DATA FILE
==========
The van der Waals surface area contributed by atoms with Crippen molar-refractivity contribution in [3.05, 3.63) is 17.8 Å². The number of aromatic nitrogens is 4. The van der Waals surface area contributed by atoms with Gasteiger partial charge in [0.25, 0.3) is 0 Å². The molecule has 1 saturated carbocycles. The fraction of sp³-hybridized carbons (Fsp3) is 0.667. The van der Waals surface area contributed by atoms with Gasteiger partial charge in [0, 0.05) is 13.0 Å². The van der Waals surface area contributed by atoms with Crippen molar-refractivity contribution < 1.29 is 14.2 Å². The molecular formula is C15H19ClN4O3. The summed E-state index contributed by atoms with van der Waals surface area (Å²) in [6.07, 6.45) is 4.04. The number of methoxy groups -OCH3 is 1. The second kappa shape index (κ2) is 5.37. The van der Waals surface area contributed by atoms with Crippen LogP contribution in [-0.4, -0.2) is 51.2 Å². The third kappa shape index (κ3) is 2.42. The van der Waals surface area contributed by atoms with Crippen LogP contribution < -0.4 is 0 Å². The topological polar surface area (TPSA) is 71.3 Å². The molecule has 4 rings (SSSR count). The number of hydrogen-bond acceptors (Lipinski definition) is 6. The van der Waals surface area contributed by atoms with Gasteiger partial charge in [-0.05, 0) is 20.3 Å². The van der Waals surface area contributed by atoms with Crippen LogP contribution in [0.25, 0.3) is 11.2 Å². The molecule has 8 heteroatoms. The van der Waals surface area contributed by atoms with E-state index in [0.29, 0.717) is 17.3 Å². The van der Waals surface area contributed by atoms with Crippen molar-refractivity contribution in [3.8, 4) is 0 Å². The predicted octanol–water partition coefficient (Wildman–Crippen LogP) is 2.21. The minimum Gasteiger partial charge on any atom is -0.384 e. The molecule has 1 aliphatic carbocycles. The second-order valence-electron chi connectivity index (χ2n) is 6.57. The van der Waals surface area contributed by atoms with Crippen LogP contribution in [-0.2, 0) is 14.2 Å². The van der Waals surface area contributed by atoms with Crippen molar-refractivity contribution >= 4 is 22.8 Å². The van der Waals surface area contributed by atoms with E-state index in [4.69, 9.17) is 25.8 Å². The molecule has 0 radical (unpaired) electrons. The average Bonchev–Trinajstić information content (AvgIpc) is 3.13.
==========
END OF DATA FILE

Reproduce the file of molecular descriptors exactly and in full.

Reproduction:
The van der Waals surface area contributed by atoms with Crippen molar-refractivity contribution in [3.05, 3.63) is 17.8 Å². The number of aromatic nitrogens is 4. The van der Waals surface area contributed by atoms with Gasteiger partial charge in [0.25, 0.3) is 0 Å². The molecule has 1 saturated carbocycles. The fraction of sp³-hybridized carbons (Fsp3) is 0.667. The van der Waals surface area contributed by atoms with Gasteiger partial charge in [0, 0.05) is 13.0 Å². The van der Waals surface area contributed by atoms with Crippen molar-refractivity contribution < 1.29 is 14.2 Å². The molecular formula is C15H19ClN4O3. The summed E-state index contributed by atoms with van der Waals surface area (Å²) in [6.07, 6.45) is 4.04. The number of methoxy groups -OCH3 is 1. The second kappa shape index (κ2) is 5.37. The van der Waals surface area contributed by atoms with Crippen LogP contribution in [-0.4, -0.2) is 51.2 Å². The third kappa shape index (κ3) is 2.42. The van der Waals surface area contributed by atoms with Crippen LogP contribution < -0.4 is 0 Å². The topological polar surface area (TPSA) is 71.3 Å². The molecule has 4 rings (SSSR count). The number of hydrogen-bond acceptors (Lipinski definition) is 6. The van der Waals surface area contributed by atoms with Gasteiger partial charge in [-0.05, 0) is 20.3 Å². The van der Waals surface area contributed by atoms with Crippen LogP contribution in [0.25, 0.3) is 11.2 Å². The molecule has 8 heteroatoms. The van der Waals surface area contributed by atoms with E-state index in [0.29, 0.717) is 17.3 Å². The van der Waals surface area contributed by atoms with Crippen molar-refractivity contribution in [3.8, 4) is 0 Å². The predicted octanol–water partition coefficient (Wildman–Crippen LogP) is 2.21. The minimum Gasteiger partial charge on any atom is -0.384 e. The molecule has 1 aliphatic carbocycles. The second-order valence-electron chi connectivity index (χ2n) is 6.57. The van der Waals surface area contributed by atoms with Crippen LogP contribution in [-0.2, 0) is 14.2 Å². The van der Waals surface area contributed by atoms with Crippen molar-refractivity contribution >= 4 is 22.8 Å². The van der Waals surface area contributed by atoms with E-state index in [4.69, 9.17) is 25.8 Å². The molecule has 0 radical (unpaired) electrons. The average Bonchev–Trinajstić information content (AvgIpc) is 3.13.